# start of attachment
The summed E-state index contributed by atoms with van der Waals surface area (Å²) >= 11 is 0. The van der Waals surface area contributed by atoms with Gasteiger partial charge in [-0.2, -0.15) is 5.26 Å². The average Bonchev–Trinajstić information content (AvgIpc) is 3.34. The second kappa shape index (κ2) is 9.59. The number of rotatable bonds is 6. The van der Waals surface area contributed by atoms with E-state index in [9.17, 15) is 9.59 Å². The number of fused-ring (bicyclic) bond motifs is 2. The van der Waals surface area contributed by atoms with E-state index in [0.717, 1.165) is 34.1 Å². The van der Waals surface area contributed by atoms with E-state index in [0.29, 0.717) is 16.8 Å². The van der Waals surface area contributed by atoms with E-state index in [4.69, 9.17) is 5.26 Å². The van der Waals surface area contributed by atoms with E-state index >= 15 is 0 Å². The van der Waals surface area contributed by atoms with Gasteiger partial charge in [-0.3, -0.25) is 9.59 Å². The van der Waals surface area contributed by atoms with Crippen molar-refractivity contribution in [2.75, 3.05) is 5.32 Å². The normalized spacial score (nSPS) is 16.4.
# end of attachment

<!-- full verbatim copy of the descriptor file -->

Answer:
The summed E-state index contributed by atoms with van der Waals surface area (Å²) >= 11 is 0. The van der Waals surface area contributed by atoms with Gasteiger partial charge in [-0.2, -0.15) is 5.26 Å². The average Bonchev–Trinajstić information content (AvgIpc) is 3.34. The second kappa shape index (κ2) is 9.59. The number of rotatable bonds is 6. The van der Waals surface area contributed by atoms with E-state index in [9.17, 15) is 9.59 Å². The number of fused-ring (bicyclic) bond motifs is 2. The van der Waals surface area contributed by atoms with E-state index in [0.717, 1.165) is 34.1 Å². The van der Waals surface area contributed by atoms with E-state index in [0.29, 0.717) is 16.8 Å². The van der Waals surface area contributed by atoms with E-state index in [4.69, 9.17) is 5.26 Å². The van der Waals surface area contributed by atoms with E-state index >= 15 is 0 Å². The van der Waals surface area contributed by atoms with Gasteiger partial charge in [-0.3, -0.25) is 9.59 Å². The van der Waals surface area contributed by atoms with Crippen molar-refractivity contribution in [2.75, 3.05) is 5.32 Å². The normalized spacial score (nSPS) is 16.4.